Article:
By ADRIANA GOMEZ LICON, Associated Press
MIAMI (AP) — Yolnick Jeune couldn’t sleep for days, anxious over the fate of a program that has staved off the deportations of both herself and tens of thousands of other Haitians in the U.S.
Then, President Donald Trump’s administration this week announced one last 18-month extension of the Temporary Protected Status that has allowed her to work and provide for her five children, including a 7-year-old, U.S.-born girl.
“I can breathe a little and get some rest. This buys me time to figure out what’s next,” Jeune said Tuesday in Miami’s Little Haiti community, standing next to her daughter Lagranda.
But at the same time, Jeune is upset that the government on Monday said she and nearly 60,000 Haitians must return home July 2019, ruling out any further extensions of the immigration benefits given to Haitians who came before and in the aftermath of the Caribbean country’s 2010 earthquake.
“I am very depressed to know that within 18 months, I have to go back,” she said.
Having been in Miami since 2009, Jeune has not returned to Haiti but hears from her sister and other relatives back in her native Port-de-Paix that conditions have not improved for those whose lives were upended by the earthquake.
In Little Haiti, the mood was of both relief and anger. Many of the dozens lined up to receive turkeys at the cultural center ahead of Thanksgiving were confused over whether the program was in fact extended or ended and were hesitant to speak about immigration.
“This decision has thrown these families in complete whirlwind,” said Marleine Bastien, executive director of the advocacy group Haitian Women of Miami, at a press conference Tuesday in Little Haiti.
“President Trump you did promise when you were campaigning that you would be Haiti’s best champion,” she said. “Is this your idea of being our champion? I beg to differ.”
The Department of Homeland Security said on Monday that conditions in Haiti have improved significantly since the earthquake. The announcement came 60 days before temporary status is set to expire, but many in Miami were expecting a shorter extension because in May the agency had only given six months instead of the usual 18.
The program protects from deportation some 435,000 people from nine countries ravaged by natural disasters or war, who came to the U.S. legally or otherwise. Days after a 7.0-magnitude earthquake devastated Haiti in January 2010, President Barack Obama granted the 18-month protection status for Haitians in the U.S. who would otherwise have had to go home. He renewed it every time it ran out.
Ira Kurzban, a lawyer who has represented former Haitian President Jean-Bertrand Aristide in the U.S., called Trump administration’s decision “ill-advised” and “morally bankrupt” and said he would challenge it in court. Although it remains one of the poorest nations in the world, Haiti has made advances spurred by international aid since the quake. The United Nations last month ended a peacekeeping mission in Haiti that, at its peak, included more than 10,000 troops.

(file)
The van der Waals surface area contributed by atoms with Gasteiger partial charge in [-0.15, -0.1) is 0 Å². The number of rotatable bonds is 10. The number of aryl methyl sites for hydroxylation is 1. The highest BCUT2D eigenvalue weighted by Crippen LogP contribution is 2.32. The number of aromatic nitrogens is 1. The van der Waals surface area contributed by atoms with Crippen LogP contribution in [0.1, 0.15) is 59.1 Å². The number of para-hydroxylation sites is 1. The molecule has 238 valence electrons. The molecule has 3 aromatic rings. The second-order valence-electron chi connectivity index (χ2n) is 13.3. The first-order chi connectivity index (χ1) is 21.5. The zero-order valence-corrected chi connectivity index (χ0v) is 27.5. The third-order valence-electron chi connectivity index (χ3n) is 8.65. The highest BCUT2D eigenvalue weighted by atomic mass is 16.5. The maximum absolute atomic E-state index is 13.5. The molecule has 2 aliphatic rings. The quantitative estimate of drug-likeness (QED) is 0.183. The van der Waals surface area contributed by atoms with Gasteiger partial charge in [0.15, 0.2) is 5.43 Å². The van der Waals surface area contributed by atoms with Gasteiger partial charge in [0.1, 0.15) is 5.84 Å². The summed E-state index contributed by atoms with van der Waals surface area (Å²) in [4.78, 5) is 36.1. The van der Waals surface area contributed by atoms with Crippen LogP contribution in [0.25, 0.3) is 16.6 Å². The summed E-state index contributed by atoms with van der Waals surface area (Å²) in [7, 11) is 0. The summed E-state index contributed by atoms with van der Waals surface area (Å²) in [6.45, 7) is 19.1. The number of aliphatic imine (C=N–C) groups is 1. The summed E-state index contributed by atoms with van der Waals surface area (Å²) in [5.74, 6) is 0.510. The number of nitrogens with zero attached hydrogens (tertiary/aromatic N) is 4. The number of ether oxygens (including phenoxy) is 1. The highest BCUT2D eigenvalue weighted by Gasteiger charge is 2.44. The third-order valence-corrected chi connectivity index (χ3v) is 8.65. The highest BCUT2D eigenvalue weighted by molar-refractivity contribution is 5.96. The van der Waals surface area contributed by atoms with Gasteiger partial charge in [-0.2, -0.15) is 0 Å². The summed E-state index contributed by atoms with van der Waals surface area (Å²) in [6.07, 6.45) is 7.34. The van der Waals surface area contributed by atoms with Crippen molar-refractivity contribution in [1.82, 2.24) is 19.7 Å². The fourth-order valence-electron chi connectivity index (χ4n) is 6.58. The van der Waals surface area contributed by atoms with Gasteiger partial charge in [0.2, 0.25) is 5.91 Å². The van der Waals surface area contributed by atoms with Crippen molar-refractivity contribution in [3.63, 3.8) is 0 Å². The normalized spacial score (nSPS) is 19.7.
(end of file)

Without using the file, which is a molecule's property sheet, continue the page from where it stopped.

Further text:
But Kurzban said people from the Caribbean nation still deserved temporary protection, because of political instability and other natural disasters such as Hurricane Matthew that tore through southern Haiti in October 2016, killing more than 500.
Haiti wasn’t the first country to be canceled. Trump has ended temporary permit programs for people from Sudan and Nicaragua. He postponed a decision until next July on how to deal with 86,000 Hondurans. About 300 people rallied a mile away from Trump’s Mar-a-Lago resort on Tuesday before his scheduled arrival, demanding residence for those immigrants under the refugee programs.
Jeune and others are hoping these 18 months are enough for Congress to find a permanent solution for Haitians. Maryland Sens. Ben Cardin and Chris Van Hollen, along with fellow Democrat Dianne Feinstein of California, last week unveiled new legislation to protect undocumented immigrants living under temporary protected status. But Kurzban said the likelihood of legislation passing before the 2019 deadline is small.
It’s also not easy for refugees to change their temporary immigration status to a permanent one on their own, with only certain circuit courts in the nation allowing it, and not the appeals court that rules over Florida, Georgia and Alabama.
Florida is the state with the most program holders of Haitian nationality. The Center for American Progress, a liberal think tank, estimates 32,500 Haitians in Florida have temporary protected status, with 18,800 U.S.-born children living in those households. But there are also thousands in states like New York and Massachusetts.
In Massachusetts, where about 4,700 Haitians enjoy the protected status, Marianne Jeune said Trump’s decision was a welcome development. The longtime health care worker said she will have enough time to hopefully make arrangements to remain in the U.S. with her three children, one of them born in the U.S.
“This is good news. Very, very good news,” she said. She plans to marry the father of her 5-year-old daughter, who has U.S. citizenship, and seek permanent residency.
In Little Haiti, Ronyde Christina Ponthieux, a 10-year-old fifth-grade student, was devastated. She cried on her father’s shoulder on Tuesday when contemplating the possibility her parents may lose their immigration benefits.
“I have trouble sleeping at night sometimes, because I know that here’s a possibility me and my family may be deported,” Ronyde said. “A couple of months ago, my dad, he had high-blood pressure. People are stressing because knowing that there may be a possibility of them being deported is a huge thing. I love my dad, I love my parents, and all of these people they are important to me.”
Associated Press writers Terry Spencer in West Palm Beach, and Philip Marcelo in Boston contributed to this report.